The word taipi originally signified a man-eater.  The warriors of the Taipi valley were dreaded throughout the Marquesas.  They were a race of fighters who could not be beaten.  In battle it was more likely that you would be killed outright or captured and eaten.  The survivors of the Essex, from which Melville’s Moby Dick is based, knew that they could sail their whaleboat downwind to the Marquesas.  But in those days the islands were supposedly infested with cannibalism and rambant homosexuality.  The Essex crew wanted desperately to avoid the Marquesas, and instead of taking the natural trade wind route they struggled against the trades for a thousand miles, leaving half the crew on a barren rocky island, where they all perished, and the other half finally making it to Valparaiso several months later.

Rather than a horde of bloodthirsty cannibals, I was met repeatedly by friendly people in pickup trucks who wanted to know where I was going, and did I want a lift?  Three times from the back of these pickup trucks I spied the sultry Fayaway who returned my smile in her knowing way.  One young man introduced himself as Will Smith, the black movie star, and wanted to trade his pony for a ride on my sailboat.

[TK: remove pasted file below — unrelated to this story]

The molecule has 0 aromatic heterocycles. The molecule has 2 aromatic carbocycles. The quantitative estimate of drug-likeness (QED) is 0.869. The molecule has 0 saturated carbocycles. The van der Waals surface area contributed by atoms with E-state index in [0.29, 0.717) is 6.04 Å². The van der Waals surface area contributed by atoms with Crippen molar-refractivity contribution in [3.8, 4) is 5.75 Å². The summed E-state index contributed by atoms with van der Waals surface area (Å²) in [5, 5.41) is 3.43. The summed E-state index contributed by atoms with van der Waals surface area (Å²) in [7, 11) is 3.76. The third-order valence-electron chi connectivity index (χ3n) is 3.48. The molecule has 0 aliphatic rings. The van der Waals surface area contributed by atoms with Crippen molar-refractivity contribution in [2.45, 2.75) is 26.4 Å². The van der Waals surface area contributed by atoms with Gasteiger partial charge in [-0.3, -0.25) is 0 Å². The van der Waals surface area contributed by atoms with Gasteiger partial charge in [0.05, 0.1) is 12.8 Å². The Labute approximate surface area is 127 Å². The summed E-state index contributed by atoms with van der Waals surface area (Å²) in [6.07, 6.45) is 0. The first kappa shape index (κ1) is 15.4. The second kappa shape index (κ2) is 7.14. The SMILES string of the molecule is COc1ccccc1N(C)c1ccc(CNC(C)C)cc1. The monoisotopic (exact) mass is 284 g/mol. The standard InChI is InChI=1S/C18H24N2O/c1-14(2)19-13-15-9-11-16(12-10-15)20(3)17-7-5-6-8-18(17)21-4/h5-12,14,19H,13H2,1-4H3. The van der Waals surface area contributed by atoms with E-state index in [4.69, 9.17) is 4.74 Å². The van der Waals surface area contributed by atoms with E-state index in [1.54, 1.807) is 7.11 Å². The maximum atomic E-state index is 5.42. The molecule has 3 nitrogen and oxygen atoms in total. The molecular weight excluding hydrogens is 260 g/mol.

Halfway up the mountain valley I caught my breath at the site of three magnificent water falls.  They plunged vertically down the rough volcanic cliffs in a splendid array of cascades.  I wondered how Melville or anyone could scale those cliff walls, for there was not even a path big enough for a goat.

Four miles up the valley my soft feet began to complain.  They reminded me that it was four miles back to Pamela, and eight miles trudging up and down the mountainside barefoot was something I would likely pay for tomorrow.  But up ahead was the mountain pass, and I simply had to climb to the summit to see what was on the other side.  I was not disappointed — the valley of Hatiehu, a favorite spot of Robert Louis Stevenson’s, lay beneath me in verdant green splendor.  The sun shown soothingly on the little town below, and in the distance I could make out the white caps on the blue Pacific.  In contrast lay the valley of Taipi behind me, brooding under thick clouds that formed at the mountain pass, rubbing out the sun, turning rain into the three great cascades.

I will soon sail singlehanded across that water yonder, I whispered, and round once again that cape that forms Hatiehu and the placid bay of Anaho.  I will soon be in that village below, golden in the sun, looking up at where I now stand, at the black knife-edged ridge that separates the dark Taipi valley from Anaho, the best of all anchorages in the Marquesas.  And there I will wait for Pam to return, while I write my story of Typee.

The bay of Hatiheu, from the pass to Taipivai (Melville’s “Typee”)